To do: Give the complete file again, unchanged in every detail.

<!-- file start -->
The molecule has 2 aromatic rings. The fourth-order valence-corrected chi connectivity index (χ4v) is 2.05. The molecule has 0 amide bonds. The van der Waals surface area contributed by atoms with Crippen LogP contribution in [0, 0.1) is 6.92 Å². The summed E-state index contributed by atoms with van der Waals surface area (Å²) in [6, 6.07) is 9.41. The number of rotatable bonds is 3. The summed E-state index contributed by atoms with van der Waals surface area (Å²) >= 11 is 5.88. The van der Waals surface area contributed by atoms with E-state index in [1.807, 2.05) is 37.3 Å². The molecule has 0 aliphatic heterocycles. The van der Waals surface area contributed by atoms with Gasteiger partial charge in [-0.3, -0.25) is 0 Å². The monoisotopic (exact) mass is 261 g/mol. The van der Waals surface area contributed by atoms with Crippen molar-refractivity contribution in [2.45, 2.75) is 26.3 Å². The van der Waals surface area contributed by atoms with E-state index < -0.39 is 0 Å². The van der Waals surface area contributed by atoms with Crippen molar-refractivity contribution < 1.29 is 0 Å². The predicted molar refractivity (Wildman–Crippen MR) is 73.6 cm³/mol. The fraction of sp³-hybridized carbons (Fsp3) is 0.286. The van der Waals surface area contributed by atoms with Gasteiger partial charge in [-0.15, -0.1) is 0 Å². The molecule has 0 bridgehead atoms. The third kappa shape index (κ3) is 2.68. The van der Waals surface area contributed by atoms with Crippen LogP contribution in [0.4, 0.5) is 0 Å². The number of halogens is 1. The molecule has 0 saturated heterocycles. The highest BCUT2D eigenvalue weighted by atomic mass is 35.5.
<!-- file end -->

The molecule has 2 aromatic rings. The fourth-order valence-corrected chi connectivity index (χ4v) is 2.05. The molecule has 0 amide bonds. The van der Waals surface area contributed by atoms with Crippen LogP contribution in [0, 0.1) is 6.92 Å². The summed E-state index contributed by atoms with van der Waals surface area (Å²) in [6, 6.07) is 9.41. The number of rotatable bonds is 3. The summed E-state index contributed by atoms with van der Waals surface area (Å²) >= 11 is 5.88. The van der Waals surface area contributed by atoms with E-state index in [1.807, 2.05) is 37.3 Å². The molecule has 0 aliphatic heterocycles. The van der Waals surface area contributed by atoms with Gasteiger partial charge in [-0.3, -0.25) is 0 Å². The monoisotopic (exact) mass is 261 g/mol. The van der Waals surface area contributed by atoms with Crippen molar-refractivity contribution in [2.45, 2.75) is 26.3 Å². The van der Waals surface area contributed by atoms with E-state index < -0.39 is 0 Å². The van der Waals surface area contributed by atoms with Crippen molar-refractivity contribution < 1.29 is 0 Å². The predicted molar refractivity (Wildman–Crippen MR) is 73.6 cm³/mol. The fraction of sp³-hybridized carbons (Fsp3) is 0.286. The van der Waals surface area contributed by atoms with Gasteiger partial charge in [-0.15, -0.1) is 0 Å². The molecule has 0 bridgehead atoms. The third kappa shape index (κ3) is 2.68. The van der Waals surface area contributed by atoms with Crippen LogP contribution in [0.4, 0.5) is 0 Å². The number of halogens is 1. The molecule has 0 saturated heterocycles. The highest BCUT2D eigenvalue weighted by atomic mass is 35.5.